Analysis of Warminster Property Market
By wp_alistair | Friday, June 29, 2012, 12:13
The Warminster property market remains "steady" according to anecdotal evidence from both the agents and the general public, with relatively little movement in prices or demand.
Manor House for Sale in Stockton, Wylye Valley for just £7.5m (findaproperty.com)
Warminster has always been an appealing place to live, strategically placed within an hour of Bristol and Southampton, and less than 2 hours from both London and Devon. With great road and rail links, logistically it is an easy place to get to, and therefore it is also easy to get to anywhere from Warminster.
Whilst no-one will deny that Warminster, like any market town in a recession, has its' problems - including economic and anti-social - the general feeling is that it is a town which has greatly improved compared to ten years ago, and has become a more appealing place to bring up children.
As a friend of mine once said, upon learning that we were moving back to Warminster in our thirties, "Warminster is a great place to grow up as a child, and it is a great place to bring up children - the only stick patch is in your teens and early twenties when you think it is boring and in the middle of nowhere!"
It combines the shops and services of a busy town, with the convenience of having on the doorstep some of the most beautiful countryside and river valleys, the vast expanse of the Salisbury Plain, the Mendips within easy reachh and within an hour (with a good wind) you can be at the coast having fish and chips.
Whereas people might argue that parts of Warminster are not that attractive and not that wealthy, the survival of Warminster as a town can be laid in part thanks to the wealth of the surrounding satellite villages, of which Warminster has many: Heytesbury, Upton Lovell, Codford, Stockton, Boyton, Sutton Veny, Upton Scudamore, Crockerton, Corsley, Chapmanslade.
The nature of the army barracks in Warminster - with a disproportionately high number of senior-ranking officers - means that whilst they are posted here they and their familes spend a lot of their disposable income in the town on shops and services. Later, when they come to retire, many army officers come back to this edge of Salisbury Plain and buy a property, usually in one of the villages or on the outskirts of town, and continue to spend in their dotage thanks to reasonable military pensions.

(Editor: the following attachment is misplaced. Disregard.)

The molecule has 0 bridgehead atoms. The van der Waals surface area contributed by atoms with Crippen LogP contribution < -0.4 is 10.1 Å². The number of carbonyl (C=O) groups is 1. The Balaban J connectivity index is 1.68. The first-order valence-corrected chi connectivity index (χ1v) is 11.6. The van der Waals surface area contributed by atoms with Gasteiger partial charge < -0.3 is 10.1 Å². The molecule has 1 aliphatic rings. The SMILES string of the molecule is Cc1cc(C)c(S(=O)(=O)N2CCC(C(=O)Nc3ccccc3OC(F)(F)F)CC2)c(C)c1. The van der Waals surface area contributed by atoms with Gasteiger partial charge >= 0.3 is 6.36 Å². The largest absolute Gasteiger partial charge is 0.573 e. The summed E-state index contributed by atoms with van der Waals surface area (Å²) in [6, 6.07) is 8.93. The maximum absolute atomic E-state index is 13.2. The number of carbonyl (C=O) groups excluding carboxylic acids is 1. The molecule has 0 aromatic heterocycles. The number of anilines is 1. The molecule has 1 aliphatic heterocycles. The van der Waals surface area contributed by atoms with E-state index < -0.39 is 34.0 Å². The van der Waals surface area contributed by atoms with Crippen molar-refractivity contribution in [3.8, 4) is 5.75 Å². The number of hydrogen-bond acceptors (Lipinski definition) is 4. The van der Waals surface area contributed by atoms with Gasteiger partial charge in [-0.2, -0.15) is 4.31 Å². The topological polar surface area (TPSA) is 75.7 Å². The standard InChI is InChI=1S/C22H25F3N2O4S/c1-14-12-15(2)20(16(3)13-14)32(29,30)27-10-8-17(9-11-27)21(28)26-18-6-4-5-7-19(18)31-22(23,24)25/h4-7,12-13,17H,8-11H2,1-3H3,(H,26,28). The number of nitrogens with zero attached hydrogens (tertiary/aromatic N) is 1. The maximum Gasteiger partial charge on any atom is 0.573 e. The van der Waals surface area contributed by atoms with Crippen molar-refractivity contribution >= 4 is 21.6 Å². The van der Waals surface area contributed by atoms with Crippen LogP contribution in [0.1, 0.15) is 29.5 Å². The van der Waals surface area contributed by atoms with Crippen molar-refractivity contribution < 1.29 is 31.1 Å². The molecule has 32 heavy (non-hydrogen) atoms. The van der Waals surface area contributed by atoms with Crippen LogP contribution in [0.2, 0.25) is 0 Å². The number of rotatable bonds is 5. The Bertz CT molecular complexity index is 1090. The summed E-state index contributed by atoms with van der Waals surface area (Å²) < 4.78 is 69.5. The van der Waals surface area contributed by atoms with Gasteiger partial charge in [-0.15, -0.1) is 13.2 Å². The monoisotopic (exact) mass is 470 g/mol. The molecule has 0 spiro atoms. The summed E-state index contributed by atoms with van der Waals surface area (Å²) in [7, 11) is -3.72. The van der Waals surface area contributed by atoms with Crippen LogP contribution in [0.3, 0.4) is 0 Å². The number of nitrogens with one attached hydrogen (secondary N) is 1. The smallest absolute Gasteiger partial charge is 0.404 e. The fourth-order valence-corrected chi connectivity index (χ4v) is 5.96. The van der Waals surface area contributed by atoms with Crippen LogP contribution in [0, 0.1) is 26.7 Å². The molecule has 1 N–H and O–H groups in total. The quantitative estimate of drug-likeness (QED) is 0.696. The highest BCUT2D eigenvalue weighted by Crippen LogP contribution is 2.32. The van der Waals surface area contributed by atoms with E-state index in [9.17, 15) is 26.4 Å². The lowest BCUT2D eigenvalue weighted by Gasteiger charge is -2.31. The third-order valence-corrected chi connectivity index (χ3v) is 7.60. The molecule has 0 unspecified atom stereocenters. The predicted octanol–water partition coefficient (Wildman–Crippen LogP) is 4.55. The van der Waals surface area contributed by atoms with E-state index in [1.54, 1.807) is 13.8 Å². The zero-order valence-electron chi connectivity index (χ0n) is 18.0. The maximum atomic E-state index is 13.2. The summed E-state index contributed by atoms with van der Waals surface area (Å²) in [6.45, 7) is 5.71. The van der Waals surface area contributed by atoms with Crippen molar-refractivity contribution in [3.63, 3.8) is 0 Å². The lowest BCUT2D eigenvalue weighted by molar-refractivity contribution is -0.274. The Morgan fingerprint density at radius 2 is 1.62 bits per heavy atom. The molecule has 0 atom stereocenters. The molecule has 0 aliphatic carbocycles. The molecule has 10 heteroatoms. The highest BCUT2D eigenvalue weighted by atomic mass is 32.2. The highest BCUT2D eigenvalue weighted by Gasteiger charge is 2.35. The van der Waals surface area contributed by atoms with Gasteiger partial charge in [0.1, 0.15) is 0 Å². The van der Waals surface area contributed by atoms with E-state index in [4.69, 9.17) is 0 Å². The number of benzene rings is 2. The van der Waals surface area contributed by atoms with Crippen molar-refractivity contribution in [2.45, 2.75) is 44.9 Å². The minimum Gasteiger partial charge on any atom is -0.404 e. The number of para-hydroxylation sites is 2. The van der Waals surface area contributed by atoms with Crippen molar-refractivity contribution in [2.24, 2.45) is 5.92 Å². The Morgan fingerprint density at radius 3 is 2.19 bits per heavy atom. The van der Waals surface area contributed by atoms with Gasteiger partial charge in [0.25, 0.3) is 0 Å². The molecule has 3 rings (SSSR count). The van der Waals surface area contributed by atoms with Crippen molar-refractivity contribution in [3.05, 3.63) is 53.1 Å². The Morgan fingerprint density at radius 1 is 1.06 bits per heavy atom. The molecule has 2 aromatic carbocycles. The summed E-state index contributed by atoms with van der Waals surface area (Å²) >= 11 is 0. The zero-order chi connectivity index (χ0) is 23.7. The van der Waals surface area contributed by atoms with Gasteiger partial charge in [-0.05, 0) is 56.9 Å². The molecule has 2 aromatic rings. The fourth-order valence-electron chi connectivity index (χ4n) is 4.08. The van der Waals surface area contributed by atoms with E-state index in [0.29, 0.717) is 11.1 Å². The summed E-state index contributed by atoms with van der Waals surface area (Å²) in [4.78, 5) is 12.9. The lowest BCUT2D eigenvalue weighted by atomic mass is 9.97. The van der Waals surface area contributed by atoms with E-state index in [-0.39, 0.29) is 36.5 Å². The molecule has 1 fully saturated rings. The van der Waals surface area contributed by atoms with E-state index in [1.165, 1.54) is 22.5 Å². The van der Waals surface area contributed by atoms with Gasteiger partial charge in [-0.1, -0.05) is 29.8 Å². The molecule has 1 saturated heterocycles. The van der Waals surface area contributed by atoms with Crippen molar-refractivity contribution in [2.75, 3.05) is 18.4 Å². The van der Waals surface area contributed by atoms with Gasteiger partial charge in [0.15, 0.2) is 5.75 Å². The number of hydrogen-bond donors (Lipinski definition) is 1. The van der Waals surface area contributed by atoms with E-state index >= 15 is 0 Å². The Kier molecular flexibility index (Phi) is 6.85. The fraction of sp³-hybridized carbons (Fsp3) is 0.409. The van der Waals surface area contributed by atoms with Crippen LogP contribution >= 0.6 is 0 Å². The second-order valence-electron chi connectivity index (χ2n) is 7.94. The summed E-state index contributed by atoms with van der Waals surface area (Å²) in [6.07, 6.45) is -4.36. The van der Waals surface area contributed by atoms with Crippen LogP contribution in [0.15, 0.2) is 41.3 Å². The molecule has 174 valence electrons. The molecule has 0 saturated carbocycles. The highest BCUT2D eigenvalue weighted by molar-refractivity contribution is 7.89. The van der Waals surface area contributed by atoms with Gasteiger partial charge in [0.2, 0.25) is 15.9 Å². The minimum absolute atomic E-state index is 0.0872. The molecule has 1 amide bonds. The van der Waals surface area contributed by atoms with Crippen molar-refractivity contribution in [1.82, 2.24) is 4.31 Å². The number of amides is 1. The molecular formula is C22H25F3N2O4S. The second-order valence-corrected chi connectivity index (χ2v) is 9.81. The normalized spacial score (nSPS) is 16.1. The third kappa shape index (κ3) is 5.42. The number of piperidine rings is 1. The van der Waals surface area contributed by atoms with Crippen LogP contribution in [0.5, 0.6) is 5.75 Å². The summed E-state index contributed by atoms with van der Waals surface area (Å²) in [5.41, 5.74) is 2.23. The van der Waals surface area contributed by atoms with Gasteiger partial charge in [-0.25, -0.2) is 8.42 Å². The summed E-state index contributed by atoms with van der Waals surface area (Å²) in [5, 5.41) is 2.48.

This wealth in the villages is in part why Warminster has been able to attract a premium brand such as Waitrose, part of the John Lewis Group to Warminster.
According to a local property agent I spoke to recently, property prices never really shot up in Warminster during the mid 2000s - so they haven't had so far to correct in the credit crunch. He felt that property in the area has both held its' value and at the same time is attractive to people moving from outside the area.
Depending upon which property site you look at, the average asking price of a house in the Warminster area is around £195k to £210k, which is down just 2.1% from last year and 9.5% compared to 5 years ago, according to Zoopla.
The average time on market has inevitably lengthened thanks to the recession and the banks not lending mortgages as easily as they used to, with the average time on market at around 130 days according to home.co.uk.
As we go to press with this article there are some 187 properties for sale in the Warminster (plus 2 miles) area according to website statistics, which is a fair amount of property to choose from. There is a continued strong demand for prestige property in the £500k-plus bracket, relatively unscathed by the recession.